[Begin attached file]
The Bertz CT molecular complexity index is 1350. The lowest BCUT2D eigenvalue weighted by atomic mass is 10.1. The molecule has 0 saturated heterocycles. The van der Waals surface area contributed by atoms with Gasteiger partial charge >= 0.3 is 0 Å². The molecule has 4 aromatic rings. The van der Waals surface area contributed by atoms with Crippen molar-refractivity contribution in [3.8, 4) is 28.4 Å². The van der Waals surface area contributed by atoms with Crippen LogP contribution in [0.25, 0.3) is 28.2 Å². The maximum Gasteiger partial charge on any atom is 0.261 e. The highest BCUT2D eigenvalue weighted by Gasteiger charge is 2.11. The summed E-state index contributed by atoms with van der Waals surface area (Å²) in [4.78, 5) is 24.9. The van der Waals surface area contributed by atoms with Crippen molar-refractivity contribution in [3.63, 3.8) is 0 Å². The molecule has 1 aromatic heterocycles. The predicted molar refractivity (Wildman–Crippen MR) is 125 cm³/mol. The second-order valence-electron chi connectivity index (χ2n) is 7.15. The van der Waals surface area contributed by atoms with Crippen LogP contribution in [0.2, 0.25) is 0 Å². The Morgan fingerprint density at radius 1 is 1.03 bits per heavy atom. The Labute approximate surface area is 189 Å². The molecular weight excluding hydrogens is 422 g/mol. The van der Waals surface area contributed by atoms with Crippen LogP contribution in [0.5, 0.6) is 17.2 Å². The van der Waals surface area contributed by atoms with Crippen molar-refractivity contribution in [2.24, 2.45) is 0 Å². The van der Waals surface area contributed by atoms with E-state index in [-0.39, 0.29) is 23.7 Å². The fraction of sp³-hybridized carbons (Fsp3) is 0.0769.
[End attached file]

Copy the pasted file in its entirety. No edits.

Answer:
The Bertz CT molecular complexity index is 1350. The lowest BCUT2D eigenvalue weighted by atomic mass is 10.1. The molecule has 0 saturated heterocycles. The van der Waals surface area contributed by atoms with Gasteiger partial charge >= 0.3 is 0 Å². The molecule has 4 aromatic rings. The van der Waals surface area contributed by atoms with Crippen molar-refractivity contribution in [3.8, 4) is 28.4 Å². The van der Waals surface area contributed by atoms with Crippen LogP contribution in [0.25, 0.3) is 28.2 Å². The maximum Gasteiger partial charge on any atom is 0.261 e. The highest BCUT2D eigenvalue weighted by Gasteiger charge is 2.11. The summed E-state index contributed by atoms with van der Waals surface area (Å²) in [4.78, 5) is 24.9. The van der Waals surface area contributed by atoms with Crippen molar-refractivity contribution in [3.63, 3.8) is 0 Å². The molecule has 1 aromatic heterocycles. The predicted molar refractivity (Wildman–Crippen MR) is 125 cm³/mol. The second-order valence-electron chi connectivity index (χ2n) is 7.15. The van der Waals surface area contributed by atoms with Crippen LogP contribution in [0.2, 0.25) is 0 Å². The Morgan fingerprint density at radius 1 is 1.03 bits per heavy atom. The Labute approximate surface area is 189 Å². The molecular weight excluding hydrogens is 422 g/mol. The van der Waals surface area contributed by atoms with Crippen LogP contribution in [0.5, 0.6) is 17.2 Å². The van der Waals surface area contributed by atoms with Crippen molar-refractivity contribution in [2.24, 2.45) is 0 Å². The van der Waals surface area contributed by atoms with E-state index in [-0.39, 0.29) is 23.7 Å². The fraction of sp³-hybridized carbons (Fsp3) is 0.0769.